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Patty,

While taking care of my 105.7 yo grandmother solo for the last 9 years of her life, I had plenty of time during her naps and televised masses to research anything I wished. One such topic was Alz, and in Sept of last year, everything magically clicked into place for me into a simply amazing Eureka moment.

To explain it properly would require almost a thesis, so for right now, let me just say that although the previous posts are correct from the POV of conventional wisdom, there is plenty of hot-off-the-press research suggesting that the Alz condition can be improved.

I have to go now, but:

A - put "coconut" into the "search site" box at the top right of this webpage, and you will find the topic you mentioned

B - put "Diagnosis of Alzheimer's isn't always accurate" into Google and you will find a USA Today article describing how the aggregate side effects from a prescription drug mish-mash can be falsely diagnosed as Alz.

Good luck.
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Actually I was not really "asking" that question - I was trying to locate an article I'd seen on this site about someone who actually did "get better" but nonetheless, the information provided in answers here is helpful. What I am really trying to research is how people can be mis-diagnosed or improperly treated -suffering from drug induced dementia due to Ativan reaction or other anti-psychotics. Seems these drugs don't ALWAYS help and in fact can create dementia sypmtoms or make them worse. Anyone seen this happen to loved ones? Afraid this is what has happened to my aunt. So sad.
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Dementias are progressive diseases and they only progress in one direction -- they get worse.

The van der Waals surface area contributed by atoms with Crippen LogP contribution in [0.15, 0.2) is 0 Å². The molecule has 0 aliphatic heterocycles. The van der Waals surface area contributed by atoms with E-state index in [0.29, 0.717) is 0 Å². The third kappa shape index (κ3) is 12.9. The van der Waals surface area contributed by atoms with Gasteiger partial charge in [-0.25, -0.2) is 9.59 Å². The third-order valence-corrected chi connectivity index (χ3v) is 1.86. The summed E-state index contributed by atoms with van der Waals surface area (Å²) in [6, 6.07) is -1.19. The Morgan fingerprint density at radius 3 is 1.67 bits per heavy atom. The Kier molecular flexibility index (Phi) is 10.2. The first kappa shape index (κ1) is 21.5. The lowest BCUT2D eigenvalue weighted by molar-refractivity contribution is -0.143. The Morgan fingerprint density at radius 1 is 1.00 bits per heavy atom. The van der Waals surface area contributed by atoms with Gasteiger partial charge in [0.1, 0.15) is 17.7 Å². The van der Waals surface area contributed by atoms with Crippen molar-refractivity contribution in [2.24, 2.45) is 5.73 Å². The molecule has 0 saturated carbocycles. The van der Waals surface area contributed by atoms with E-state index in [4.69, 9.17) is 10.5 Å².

HOWEVER ...

Appropriate medications can help minimize some of the symptoms, and the person appears better and does have a better quality of life.

Some symptoms may not be dementia-related. When the cause of those symptoms is treated (or clears up), the person will appear improved. A common example is that a uti can add ugly symptoms, and when the uti is treated those particular symptoms clear up and the person appears to have improved.

A not-so-common example (but one that may be more common than previously known) is something we experienced. My husband's first year with Lewy Body Dementia was awful, terrible, horrible, and no good. But things got dramatically better for him. I like to say we've had 8 years of early-stage LBD and 1 year of advanced stage -- and the advanced stage came first! A few years ago the LBD specialist who treats him finally had an explanation: apparently in SOME patients, the body's autoimmune system valiently tries to fight off the deposits of protein in the brain, reacting to them as a foreign invader. This causes inflamation of the brain, which in turn causes all kinds of symptoms. When the inflamation subsided, everything got remarkable better. During this same period I learned a lot about how to deal with the behaviors and that made them seem less terrible. And drugs were prescribed, one by one, for various symptoms. Did the LBD get better? No. Did our quality of life improve? Amazingly and dramatically so!

There is so far no cure for Alzheimers or other progressive dementias. But there are often ways to improve quality of life for the patient and for the caregivers.

Does this no-and-yes answer help, or confuse matters?
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Sorry Patty, the answer to that is NO, it is a progressive disease and they only get worse..... it is a horrible disease that we all hate, why are you asking...
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